To enter Columbia University's graduate school of journalism is to enter the highest temple of a religion in decline. A statue of Thomas Jefferson guards the plaza outside the doors, and the entry room is suitably grand. Two raised platforms proclaim the missions in bold gold letters: "To Uphold Standards of Excellence in Journalism" and "To Educate the Next Generation of Journalists." The marble floor tells you that the school was endowed by Joseph Pulitzer and erected in 1912 in memory of his daughter Lucille. A bronze quotation from Pulitzer's 1904 cri de coeur in the North American Review is on the wall:
Our republic and its press will rise or fall together. An able, disinterested, public-spirited press, with trained intelligence to know the right and courage to do it, can preserve the public virtue without which popular government is a sham and a mockery. A cynical, mercenary, demagogic press will produce in time a people as base as itself. . . .
There is a new high priest in the dean's office on the seventh floor--Nicholas Lemann, veteran writer for the New Yorker, and before that the national correspondent for the Atlantic Monthly, where he spent 15 years after stints at the Texas Monthly, the Washington Post, and the Washington Monthly. Lemann began his scribbling for a New Orleans alternative weekly, the Vieux Carré Courier, while still a high school student, covering everything from boxing to city hall to the private school network of the region. Upon entering Harvard in 1972, he immediately "comped" for the Crimson, only to be rejected in his application to join the editorial board of the greatest brand in undergraduate newspapers. "Harvard is filled with this sort of humiliation," Lemann told me in a conversation last fall that capped a two-day visit to the school. He reapplied for a position as a reporter, and the second time was successful, rising through the ranks to become the paper's president in the 1975-76 academic year. Now 51 and two years into a new career, Lemann will need the same persistence if his legacy as dean is to be something other than a footnote in the history of the decline of American media power.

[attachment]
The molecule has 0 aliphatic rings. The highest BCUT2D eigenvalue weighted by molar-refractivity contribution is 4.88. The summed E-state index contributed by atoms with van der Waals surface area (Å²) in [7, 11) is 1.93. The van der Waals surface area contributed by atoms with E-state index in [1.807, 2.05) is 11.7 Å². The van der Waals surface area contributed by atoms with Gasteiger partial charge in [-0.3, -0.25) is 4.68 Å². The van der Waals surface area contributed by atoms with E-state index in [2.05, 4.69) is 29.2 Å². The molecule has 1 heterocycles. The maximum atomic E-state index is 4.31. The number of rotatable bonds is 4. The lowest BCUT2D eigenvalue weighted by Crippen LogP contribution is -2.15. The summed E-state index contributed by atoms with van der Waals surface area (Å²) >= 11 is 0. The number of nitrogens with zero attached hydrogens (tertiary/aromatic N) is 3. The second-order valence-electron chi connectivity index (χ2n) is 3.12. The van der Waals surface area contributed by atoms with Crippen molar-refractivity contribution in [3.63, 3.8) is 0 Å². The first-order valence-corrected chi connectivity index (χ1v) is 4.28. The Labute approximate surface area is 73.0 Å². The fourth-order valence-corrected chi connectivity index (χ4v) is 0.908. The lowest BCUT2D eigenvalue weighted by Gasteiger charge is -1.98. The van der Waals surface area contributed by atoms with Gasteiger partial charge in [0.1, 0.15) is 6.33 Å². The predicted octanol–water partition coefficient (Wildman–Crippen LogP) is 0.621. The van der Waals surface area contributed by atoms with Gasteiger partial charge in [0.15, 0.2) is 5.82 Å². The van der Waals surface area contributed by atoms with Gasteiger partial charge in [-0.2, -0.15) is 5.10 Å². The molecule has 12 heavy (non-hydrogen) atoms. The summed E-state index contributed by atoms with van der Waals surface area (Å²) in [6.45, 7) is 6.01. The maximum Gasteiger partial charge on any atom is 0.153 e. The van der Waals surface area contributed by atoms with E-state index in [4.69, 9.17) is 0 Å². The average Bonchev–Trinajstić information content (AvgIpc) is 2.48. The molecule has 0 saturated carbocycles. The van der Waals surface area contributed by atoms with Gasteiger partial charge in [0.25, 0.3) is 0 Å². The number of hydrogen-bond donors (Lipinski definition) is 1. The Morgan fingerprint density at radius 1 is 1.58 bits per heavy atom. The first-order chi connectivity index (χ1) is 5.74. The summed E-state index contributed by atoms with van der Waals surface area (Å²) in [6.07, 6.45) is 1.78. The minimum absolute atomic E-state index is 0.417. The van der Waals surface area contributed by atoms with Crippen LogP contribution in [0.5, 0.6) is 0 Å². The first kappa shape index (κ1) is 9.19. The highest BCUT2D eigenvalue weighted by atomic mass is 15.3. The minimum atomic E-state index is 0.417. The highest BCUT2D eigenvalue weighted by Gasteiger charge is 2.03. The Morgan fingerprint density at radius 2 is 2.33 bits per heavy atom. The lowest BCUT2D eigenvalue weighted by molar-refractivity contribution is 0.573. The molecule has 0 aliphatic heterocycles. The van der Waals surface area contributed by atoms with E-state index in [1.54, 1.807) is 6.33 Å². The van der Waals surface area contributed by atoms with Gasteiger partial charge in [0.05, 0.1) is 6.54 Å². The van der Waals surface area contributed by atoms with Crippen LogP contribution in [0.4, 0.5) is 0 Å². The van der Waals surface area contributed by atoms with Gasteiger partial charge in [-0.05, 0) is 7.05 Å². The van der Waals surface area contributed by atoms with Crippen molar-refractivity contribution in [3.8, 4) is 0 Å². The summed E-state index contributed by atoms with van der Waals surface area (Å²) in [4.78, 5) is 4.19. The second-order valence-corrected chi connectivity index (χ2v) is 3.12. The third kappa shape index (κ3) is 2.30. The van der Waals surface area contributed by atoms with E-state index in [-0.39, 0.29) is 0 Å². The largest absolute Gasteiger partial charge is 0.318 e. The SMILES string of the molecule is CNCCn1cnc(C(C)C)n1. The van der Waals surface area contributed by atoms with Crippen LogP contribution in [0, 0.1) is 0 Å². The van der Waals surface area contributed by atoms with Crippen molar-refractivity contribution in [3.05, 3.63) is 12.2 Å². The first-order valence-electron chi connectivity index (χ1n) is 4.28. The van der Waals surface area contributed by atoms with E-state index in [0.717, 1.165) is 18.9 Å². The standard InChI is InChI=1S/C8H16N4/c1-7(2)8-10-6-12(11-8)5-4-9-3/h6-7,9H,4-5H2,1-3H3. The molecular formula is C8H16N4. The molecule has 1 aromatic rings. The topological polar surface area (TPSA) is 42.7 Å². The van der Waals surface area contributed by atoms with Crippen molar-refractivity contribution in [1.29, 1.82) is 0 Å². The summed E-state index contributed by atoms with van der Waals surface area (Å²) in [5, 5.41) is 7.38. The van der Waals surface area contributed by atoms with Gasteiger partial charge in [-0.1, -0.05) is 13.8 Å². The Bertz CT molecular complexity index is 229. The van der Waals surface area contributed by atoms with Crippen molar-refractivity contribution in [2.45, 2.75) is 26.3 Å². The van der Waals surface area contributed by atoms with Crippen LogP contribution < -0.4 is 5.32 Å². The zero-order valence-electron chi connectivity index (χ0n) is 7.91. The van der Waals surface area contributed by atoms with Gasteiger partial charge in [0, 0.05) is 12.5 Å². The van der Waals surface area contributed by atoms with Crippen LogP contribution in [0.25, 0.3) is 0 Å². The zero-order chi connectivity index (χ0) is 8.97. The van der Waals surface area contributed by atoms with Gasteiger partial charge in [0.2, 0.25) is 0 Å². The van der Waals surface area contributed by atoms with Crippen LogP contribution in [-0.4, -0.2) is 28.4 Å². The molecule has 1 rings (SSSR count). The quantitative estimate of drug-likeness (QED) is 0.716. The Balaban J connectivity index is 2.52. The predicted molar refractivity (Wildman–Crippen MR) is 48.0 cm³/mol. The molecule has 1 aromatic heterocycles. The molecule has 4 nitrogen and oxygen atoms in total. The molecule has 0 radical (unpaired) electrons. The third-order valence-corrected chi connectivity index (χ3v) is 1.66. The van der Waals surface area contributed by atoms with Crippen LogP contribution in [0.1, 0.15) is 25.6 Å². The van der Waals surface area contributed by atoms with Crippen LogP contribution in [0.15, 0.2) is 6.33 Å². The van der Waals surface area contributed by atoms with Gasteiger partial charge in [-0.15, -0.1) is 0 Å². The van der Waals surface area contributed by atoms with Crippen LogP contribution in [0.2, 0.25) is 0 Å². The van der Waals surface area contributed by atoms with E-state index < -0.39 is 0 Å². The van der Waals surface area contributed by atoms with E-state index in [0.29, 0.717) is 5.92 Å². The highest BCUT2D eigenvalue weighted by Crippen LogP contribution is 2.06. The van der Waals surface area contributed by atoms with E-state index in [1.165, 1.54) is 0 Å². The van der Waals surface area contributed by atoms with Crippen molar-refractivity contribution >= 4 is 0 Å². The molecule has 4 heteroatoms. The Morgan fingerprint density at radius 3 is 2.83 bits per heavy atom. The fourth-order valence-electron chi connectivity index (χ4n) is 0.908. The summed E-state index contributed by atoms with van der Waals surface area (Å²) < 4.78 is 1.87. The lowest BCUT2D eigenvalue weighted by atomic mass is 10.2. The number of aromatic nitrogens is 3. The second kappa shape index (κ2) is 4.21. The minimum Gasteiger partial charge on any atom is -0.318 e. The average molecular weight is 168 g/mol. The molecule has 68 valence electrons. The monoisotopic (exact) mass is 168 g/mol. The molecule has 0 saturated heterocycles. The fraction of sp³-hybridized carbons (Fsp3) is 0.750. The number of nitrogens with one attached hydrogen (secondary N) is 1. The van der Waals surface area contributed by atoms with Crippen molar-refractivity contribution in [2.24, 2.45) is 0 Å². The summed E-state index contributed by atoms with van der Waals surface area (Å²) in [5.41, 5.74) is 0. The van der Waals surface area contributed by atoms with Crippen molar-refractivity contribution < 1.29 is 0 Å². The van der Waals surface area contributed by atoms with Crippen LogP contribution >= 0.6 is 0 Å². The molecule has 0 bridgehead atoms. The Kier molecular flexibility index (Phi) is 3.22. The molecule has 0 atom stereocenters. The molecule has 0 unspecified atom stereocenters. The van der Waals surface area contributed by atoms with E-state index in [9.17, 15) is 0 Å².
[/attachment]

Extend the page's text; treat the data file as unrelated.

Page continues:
On my first day at Columbia's graduate school of journalism (CSJ), the poster boy for all that has come to plague elite American media--former CBS anchor Dan Rather--took to the podium at Fordham Law School to denounce the "new journalism order." On day two, the New York Times Company announced a cut of 500 employees from its already pared down workforce of 12,300. (The company employed 13,750 as recently as 2001.) On that same day Knight-Ridder slashed its Philadelphia papers' editorial staff by 75 positions at the Inquirer and 25 at the Daily News. "I get 50 calls a day about the crisis in journalism," Lemann deadpanned when I posed the "crisis" question. "Only 50?" I thought.
The story of what is going on at CSJ cannot be separated from the collapse of credibility of the mainstream media, also known as "elite media" and "old media" among its detractors. The fortunes of the big five papers--the Washington Post, the New York Times, the Los Angeles Times, the Boston Globe, and the Wall Street Journal, as well as the old TV networks and big weekly newsmagazines--are visibly in decline. The upstart blogosphere is ever at the ready to "deconstruct" the work product of the old media's old guard. The very best investigative reporting is being done not by big names at the big papers, but by people like the Foundation for the Defense of Democracies' journalist in residence Claudia Rosett, who almost singlehandedly unraveled the U.N.-Saddam Oil-for-Food scandal, with much of her work published online. Dan Rather's CBS, eager to impugn George W. Bush's service in the Texas National Guard, got duped by fraudulent documents it took months to obtain and only hours for bloggers and readers to shred.